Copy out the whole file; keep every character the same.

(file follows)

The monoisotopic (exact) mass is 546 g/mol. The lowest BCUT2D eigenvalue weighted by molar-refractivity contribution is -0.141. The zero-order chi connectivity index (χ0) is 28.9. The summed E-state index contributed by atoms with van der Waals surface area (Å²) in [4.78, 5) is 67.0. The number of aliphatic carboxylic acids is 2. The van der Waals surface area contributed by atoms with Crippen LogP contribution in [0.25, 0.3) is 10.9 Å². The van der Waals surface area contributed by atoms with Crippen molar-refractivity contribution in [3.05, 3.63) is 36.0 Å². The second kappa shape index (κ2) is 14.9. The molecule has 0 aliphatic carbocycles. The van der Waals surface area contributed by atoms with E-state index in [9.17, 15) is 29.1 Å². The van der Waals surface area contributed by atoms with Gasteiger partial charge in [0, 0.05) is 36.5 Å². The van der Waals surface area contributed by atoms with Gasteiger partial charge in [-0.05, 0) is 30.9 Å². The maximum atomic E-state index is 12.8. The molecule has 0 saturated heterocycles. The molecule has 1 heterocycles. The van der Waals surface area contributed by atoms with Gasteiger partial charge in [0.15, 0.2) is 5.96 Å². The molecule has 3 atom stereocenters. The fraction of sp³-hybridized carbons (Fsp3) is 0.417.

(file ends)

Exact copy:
The monoisotopic (exact) mass is 546 g/mol. The lowest BCUT2D eigenvalue weighted by molar-refractivity contribution is -0.141. The zero-order chi connectivity index (χ0) is 28.9. The summed E-state index contributed by atoms with van der Waals surface area (Å²) in [4.78, 5) is 67.0. The number of aliphatic carboxylic acids is 2. The van der Waals surface area contributed by atoms with Crippen LogP contribution in [0.25, 0.3) is 10.9 Å². The van der Waals surface area contributed by atoms with Crippen molar-refractivity contribution in [3.05, 3.63) is 36.0 Å². The second kappa shape index (κ2) is 14.9. The molecule has 0 aliphatic carbocycles. The van der Waals surface area contributed by atoms with E-state index in [9.17, 15) is 29.1 Å². The van der Waals surface area contributed by atoms with Gasteiger partial charge in [0, 0.05) is 36.5 Å². The van der Waals surface area contributed by atoms with Gasteiger partial charge in [-0.05, 0) is 30.9 Å². The maximum atomic E-state index is 12.8. The molecule has 0 saturated heterocycles. The molecule has 1 heterocycles. The van der Waals surface area contributed by atoms with Gasteiger partial charge in [0.15, 0.2) is 5.96 Å². The molecule has 3 atom stereocenters. The fraction of sp³-hybridized carbons (Fsp3) is 0.417.